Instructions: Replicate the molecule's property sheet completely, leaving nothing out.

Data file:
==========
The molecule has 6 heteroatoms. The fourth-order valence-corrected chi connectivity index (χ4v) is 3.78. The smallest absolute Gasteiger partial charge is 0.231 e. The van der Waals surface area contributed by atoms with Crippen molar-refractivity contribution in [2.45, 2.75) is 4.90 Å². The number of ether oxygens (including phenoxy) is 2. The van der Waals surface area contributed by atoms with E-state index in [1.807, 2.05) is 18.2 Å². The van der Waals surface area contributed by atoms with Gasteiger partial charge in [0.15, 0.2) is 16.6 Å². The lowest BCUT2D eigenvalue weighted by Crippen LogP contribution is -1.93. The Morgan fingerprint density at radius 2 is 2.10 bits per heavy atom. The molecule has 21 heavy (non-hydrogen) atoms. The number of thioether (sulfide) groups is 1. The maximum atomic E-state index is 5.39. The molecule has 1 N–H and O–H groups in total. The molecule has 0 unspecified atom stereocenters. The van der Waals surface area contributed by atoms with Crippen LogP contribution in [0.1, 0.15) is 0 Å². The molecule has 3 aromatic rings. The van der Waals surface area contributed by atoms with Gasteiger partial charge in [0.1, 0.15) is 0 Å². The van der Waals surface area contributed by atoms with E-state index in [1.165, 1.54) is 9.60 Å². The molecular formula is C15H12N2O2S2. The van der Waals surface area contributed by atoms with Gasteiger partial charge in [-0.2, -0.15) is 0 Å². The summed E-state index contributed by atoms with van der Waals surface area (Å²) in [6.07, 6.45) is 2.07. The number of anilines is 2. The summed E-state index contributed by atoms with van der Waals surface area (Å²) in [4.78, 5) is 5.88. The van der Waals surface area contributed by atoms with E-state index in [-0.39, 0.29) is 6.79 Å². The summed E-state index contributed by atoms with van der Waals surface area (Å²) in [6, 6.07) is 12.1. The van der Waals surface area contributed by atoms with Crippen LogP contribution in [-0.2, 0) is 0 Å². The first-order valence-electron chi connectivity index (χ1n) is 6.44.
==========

The molecule has 6 heteroatoms. The fourth-order valence-corrected chi connectivity index (χ4v) is 3.78. The smallest absolute Gasteiger partial charge is 0.231 e. The van der Waals surface area contributed by atoms with Crippen molar-refractivity contribution in [2.45, 2.75) is 4.90 Å². The number of ether oxygens (including phenoxy) is 2. The van der Waals surface area contributed by atoms with E-state index in [1.807, 2.05) is 18.2 Å². The van der Waals surface area contributed by atoms with Gasteiger partial charge in [0.15, 0.2) is 16.6 Å². The lowest BCUT2D eigenvalue weighted by Crippen LogP contribution is -1.93. The Morgan fingerprint density at radius 2 is 2.10 bits per heavy atom. The molecule has 21 heavy (non-hydrogen) atoms. The number of thioether (sulfide) groups is 1. The maximum atomic E-state index is 5.39. The molecule has 1 N–H and O–H groups in total. The molecule has 0 unspecified atom stereocenters. The van der Waals surface area contributed by atoms with Crippen LogP contribution in [0.1, 0.15) is 0 Å². The molecule has 3 aromatic rings. The van der Waals surface area contributed by atoms with Gasteiger partial charge in [0.1, 0.15) is 0 Å². The van der Waals surface area contributed by atoms with E-state index in [1.165, 1.54) is 9.60 Å². The molecular formula is C15H12N2O2S2. The van der Waals surface area contributed by atoms with Gasteiger partial charge in [-0.2, -0.15) is 0 Å². The summed E-state index contributed by atoms with van der Waals surface area (Å²) in [6.07, 6.45) is 2.07. The number of anilines is 2. The summed E-state index contributed by atoms with van der Waals surface area (Å²) in [4.78, 5) is 5.88. The van der Waals surface area contributed by atoms with E-state index in [-0.39, 0.29) is 6.79 Å². The summed E-state index contributed by atoms with van der Waals surface area (Å²) in [6, 6.07) is 12.1. The van der Waals surface area contributed by atoms with Crippen LogP contribution in [-0.2, 0) is 0 Å². The first-order valence-electron chi connectivity index (χ1n) is 6.44.